re— stands for “again” or “go back”. Sometimes, especially when the root word begins with R or RE, there is a hyphen. Also, if you make up a word starting with RE, you ought to use a hyphen.
Note that a hyphen may indicate a different meaning.
redress vs re-dress
reform vs re-form
rhodo— means “red” or “rosy”.
radio— indicates a relationship with radio or radiation.
—er creates an adjective or adverb indicating more, by comparison.
—er designates someone (or something) who does or is something.
—re is sometimes preferred over the more common —er, most often in words that originate from French or Latin. This is one place where spelling variations occur, especially in the USA.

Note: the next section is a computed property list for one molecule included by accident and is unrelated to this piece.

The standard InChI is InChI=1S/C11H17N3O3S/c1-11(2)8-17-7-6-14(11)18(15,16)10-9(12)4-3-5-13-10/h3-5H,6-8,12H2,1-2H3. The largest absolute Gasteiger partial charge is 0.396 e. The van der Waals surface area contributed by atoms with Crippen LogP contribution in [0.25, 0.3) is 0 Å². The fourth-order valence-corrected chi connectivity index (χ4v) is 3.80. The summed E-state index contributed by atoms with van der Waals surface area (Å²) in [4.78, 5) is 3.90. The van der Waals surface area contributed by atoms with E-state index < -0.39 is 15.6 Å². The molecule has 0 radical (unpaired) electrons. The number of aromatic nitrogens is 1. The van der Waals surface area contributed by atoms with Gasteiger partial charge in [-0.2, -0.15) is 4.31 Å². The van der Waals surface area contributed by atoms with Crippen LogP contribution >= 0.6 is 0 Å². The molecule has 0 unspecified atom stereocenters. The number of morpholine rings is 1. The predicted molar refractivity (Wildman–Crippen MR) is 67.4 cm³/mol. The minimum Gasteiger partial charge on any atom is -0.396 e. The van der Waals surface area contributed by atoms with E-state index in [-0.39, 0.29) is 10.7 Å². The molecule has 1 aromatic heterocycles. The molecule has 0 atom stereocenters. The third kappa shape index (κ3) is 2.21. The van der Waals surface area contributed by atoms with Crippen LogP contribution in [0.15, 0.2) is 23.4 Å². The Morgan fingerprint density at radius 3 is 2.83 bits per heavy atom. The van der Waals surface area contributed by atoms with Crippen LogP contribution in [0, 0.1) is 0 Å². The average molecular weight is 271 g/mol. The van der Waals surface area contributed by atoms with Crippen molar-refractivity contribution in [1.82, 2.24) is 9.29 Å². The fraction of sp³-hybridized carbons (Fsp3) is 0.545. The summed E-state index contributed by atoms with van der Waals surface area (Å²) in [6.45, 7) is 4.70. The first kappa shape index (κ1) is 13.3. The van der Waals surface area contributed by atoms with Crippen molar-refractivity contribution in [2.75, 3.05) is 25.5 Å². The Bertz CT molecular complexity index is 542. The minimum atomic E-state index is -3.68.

chevre [from French] (cheese)
goitre, goiter [US]
litre, liter [US]
metre, meter [US]
sabre, saber [US]
theatre, theater [US]
—ry, —ery designate a place for something, a class of something, a state or condition of something, or a quality or characteristic of something or someone.
cheery, misery, slavery
- Find a paragraph in a newspaper or online and look for all the words containing the letter R. How many of them contain a prefix or suffix beginning with R? What is the root of these words? Does the root make sense on its own?
- Write down as many verbs as you can think of. Place the prefix re— in front. Do the verbs still make sense? Try to use them in a sentence.
Special reading assignment
- Raccoons are native to North America but have spread around the world.
- Raccoons do not make good pets. Do you know anyone who has tried to make a pet of one? What happened?
Note: This blog post is an excerpt from a book, “English Manual: Letter by Letter,” to be published in the summer of 2015.